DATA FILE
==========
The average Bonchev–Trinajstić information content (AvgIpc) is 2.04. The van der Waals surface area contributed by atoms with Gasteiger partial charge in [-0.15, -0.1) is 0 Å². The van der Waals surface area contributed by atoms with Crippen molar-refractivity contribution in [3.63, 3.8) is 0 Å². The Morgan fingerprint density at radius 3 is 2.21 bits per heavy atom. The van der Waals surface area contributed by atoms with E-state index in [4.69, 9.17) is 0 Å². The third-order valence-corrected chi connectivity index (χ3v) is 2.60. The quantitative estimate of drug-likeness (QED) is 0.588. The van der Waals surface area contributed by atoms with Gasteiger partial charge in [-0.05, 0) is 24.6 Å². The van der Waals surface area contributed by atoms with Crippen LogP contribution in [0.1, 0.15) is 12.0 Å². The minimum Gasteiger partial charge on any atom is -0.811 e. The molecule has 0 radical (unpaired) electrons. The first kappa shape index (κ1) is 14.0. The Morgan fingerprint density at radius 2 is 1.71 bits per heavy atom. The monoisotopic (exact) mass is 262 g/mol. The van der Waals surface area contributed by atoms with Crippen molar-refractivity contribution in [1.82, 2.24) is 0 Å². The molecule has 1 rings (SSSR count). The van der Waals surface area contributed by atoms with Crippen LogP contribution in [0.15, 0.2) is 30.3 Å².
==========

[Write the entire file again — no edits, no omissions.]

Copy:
The average Bonchev–Trinajstić information content (AvgIpc) is 2.04. The van der Waals surface area contributed by atoms with Gasteiger partial charge in [-0.15, -0.1) is 0 Å². The van der Waals surface area contributed by atoms with Crippen molar-refractivity contribution in [3.63, 3.8) is 0 Å². The Morgan fingerprint density at radius 3 is 2.21 bits per heavy atom. The van der Waals surface area contributed by atoms with E-state index in [4.69, 9.17) is 0 Å². The third-order valence-corrected chi connectivity index (χ3v) is 2.60. The quantitative estimate of drug-likeness (QED) is 0.588. The van der Waals surface area contributed by atoms with Gasteiger partial charge in [-0.05, 0) is 24.6 Å². The van der Waals surface area contributed by atoms with Crippen LogP contribution in [0.1, 0.15) is 12.0 Å². The minimum Gasteiger partial charge on any atom is -0.811 e. The molecule has 0 radical (unpaired) electrons. The first kappa shape index (κ1) is 14.0. The Morgan fingerprint density at radius 2 is 1.71 bits per heavy atom. The monoisotopic (exact) mass is 262 g/mol. The van der Waals surface area contributed by atoms with Crippen molar-refractivity contribution in [1.82, 2.24) is 0 Å². The molecule has 1 rings (SSSR count). The van der Waals surface area contributed by atoms with Crippen LogP contribution in [0.15, 0.2) is 30.3 Å².